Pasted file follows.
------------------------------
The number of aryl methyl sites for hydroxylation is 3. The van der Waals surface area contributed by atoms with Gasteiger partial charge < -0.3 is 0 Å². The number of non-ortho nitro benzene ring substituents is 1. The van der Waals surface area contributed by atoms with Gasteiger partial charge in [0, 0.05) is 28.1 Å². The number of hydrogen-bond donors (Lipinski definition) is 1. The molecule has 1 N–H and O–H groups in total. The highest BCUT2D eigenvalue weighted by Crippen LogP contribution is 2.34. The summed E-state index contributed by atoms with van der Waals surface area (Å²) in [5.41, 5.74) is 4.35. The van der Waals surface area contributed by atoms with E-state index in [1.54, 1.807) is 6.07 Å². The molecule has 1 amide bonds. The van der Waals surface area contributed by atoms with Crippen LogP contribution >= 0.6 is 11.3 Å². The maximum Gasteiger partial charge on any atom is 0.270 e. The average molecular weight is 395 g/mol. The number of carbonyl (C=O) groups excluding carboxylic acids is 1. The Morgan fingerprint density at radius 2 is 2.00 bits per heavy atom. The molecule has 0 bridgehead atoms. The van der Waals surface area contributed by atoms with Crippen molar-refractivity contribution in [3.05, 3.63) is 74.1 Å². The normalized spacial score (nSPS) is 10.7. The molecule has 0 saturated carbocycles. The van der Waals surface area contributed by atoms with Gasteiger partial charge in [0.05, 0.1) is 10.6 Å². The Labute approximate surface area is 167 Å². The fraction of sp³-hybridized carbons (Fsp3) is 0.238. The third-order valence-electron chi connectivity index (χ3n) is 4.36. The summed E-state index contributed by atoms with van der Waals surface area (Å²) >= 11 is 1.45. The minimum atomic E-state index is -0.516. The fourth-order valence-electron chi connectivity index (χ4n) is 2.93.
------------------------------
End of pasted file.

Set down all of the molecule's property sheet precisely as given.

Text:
The number of aryl methyl sites for hydroxylation is 3. The van der Waals surface area contributed by atoms with Gasteiger partial charge < -0.3 is 0 Å². The number of non-ortho nitro benzene ring substituents is 1. The van der Waals surface area contributed by atoms with Gasteiger partial charge in [0, 0.05) is 28.1 Å². The number of hydrogen-bond donors (Lipinski definition) is 1. The molecule has 1 N–H and O–H groups in total. The highest BCUT2D eigenvalue weighted by Crippen LogP contribution is 2.34. The summed E-state index contributed by atoms with van der Waals surface area (Å²) in [5.41, 5.74) is 4.35. The van der Waals surface area contributed by atoms with E-state index in [1.54, 1.807) is 6.07 Å². The molecule has 1 amide bonds. The van der Waals surface area contributed by atoms with Crippen LogP contribution >= 0.6 is 11.3 Å². The maximum Gasteiger partial charge on any atom is 0.270 e. The average molecular weight is 395 g/mol. The number of carbonyl (C=O) groups excluding carboxylic acids is 1. The Morgan fingerprint density at radius 2 is 2.00 bits per heavy atom. The molecule has 0 bridgehead atoms. The van der Waals surface area contributed by atoms with Crippen molar-refractivity contribution in [3.05, 3.63) is 74.1 Å². The normalized spacial score (nSPS) is 10.7. The molecule has 0 saturated carbocycles. The van der Waals surface area contributed by atoms with Gasteiger partial charge in [0.05, 0.1) is 10.6 Å². The Labute approximate surface area is 167 Å². The fraction of sp³-hybridized carbons (Fsp3) is 0.238. The third-order valence-electron chi connectivity index (χ3n) is 4.36. The summed E-state index contributed by atoms with van der Waals surface area (Å²) >= 11 is 1.45. The minimum atomic E-state index is -0.516. The fourth-order valence-electron chi connectivity index (χ4n) is 2.93.